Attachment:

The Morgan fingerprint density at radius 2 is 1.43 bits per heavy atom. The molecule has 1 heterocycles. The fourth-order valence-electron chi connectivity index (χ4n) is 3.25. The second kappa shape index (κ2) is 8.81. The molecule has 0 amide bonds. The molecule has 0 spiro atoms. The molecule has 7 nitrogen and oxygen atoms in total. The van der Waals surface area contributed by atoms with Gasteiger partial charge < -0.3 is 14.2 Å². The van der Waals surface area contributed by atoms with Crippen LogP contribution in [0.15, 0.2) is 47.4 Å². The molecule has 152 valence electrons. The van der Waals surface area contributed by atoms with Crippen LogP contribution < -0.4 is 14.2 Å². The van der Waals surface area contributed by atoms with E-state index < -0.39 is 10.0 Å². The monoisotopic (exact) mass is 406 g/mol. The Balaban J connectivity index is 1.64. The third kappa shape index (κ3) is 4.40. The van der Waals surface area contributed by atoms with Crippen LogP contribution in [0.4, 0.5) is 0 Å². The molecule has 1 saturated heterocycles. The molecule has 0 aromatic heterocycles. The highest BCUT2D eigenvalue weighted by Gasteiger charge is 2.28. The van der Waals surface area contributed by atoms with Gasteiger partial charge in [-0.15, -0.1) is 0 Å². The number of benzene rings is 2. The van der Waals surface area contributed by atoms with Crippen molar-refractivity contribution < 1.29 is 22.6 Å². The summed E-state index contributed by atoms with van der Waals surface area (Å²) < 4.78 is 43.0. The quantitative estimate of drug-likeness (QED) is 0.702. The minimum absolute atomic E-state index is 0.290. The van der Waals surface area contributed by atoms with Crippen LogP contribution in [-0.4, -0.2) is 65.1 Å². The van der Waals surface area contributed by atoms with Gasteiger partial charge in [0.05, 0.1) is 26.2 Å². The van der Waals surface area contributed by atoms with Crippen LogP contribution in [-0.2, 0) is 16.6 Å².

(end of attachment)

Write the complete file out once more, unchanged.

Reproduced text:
The Morgan fingerprint density at radius 2 is 1.43 bits per heavy atom. The molecule has 1 heterocycles. The fourth-order valence-electron chi connectivity index (χ4n) is 3.25. The second kappa shape index (κ2) is 8.81. The molecule has 0 amide bonds. The molecule has 0 spiro atoms. The molecule has 7 nitrogen and oxygen atoms in total. The van der Waals surface area contributed by atoms with Gasteiger partial charge < -0.3 is 14.2 Å². The van der Waals surface area contributed by atoms with Crippen LogP contribution in [0.15, 0.2) is 47.4 Å². The molecule has 152 valence electrons. The van der Waals surface area contributed by atoms with Crippen LogP contribution < -0.4 is 14.2 Å². The van der Waals surface area contributed by atoms with E-state index < -0.39 is 10.0 Å². The monoisotopic (exact) mass is 406 g/mol. The Balaban J connectivity index is 1.64. The third kappa shape index (κ3) is 4.40. The van der Waals surface area contributed by atoms with Crippen LogP contribution in [0.4, 0.5) is 0 Å². The molecule has 1 saturated heterocycles. The molecule has 0 aromatic heterocycles. The highest BCUT2D eigenvalue weighted by Gasteiger charge is 2.28. The van der Waals surface area contributed by atoms with Gasteiger partial charge in [-0.15, -0.1) is 0 Å². The number of benzene rings is 2. The van der Waals surface area contributed by atoms with Crippen molar-refractivity contribution < 1.29 is 22.6 Å². The summed E-state index contributed by atoms with van der Waals surface area (Å²) < 4.78 is 43.0. The quantitative estimate of drug-likeness (QED) is 0.702. The minimum absolute atomic E-state index is 0.290. The van der Waals surface area contributed by atoms with Crippen LogP contribution in [-0.4, -0.2) is 65.1 Å². The van der Waals surface area contributed by atoms with Gasteiger partial charge in [0.05, 0.1) is 26.2 Å². The van der Waals surface area contributed by atoms with Crippen LogP contribution in [-0.2, 0) is 16.6 Å².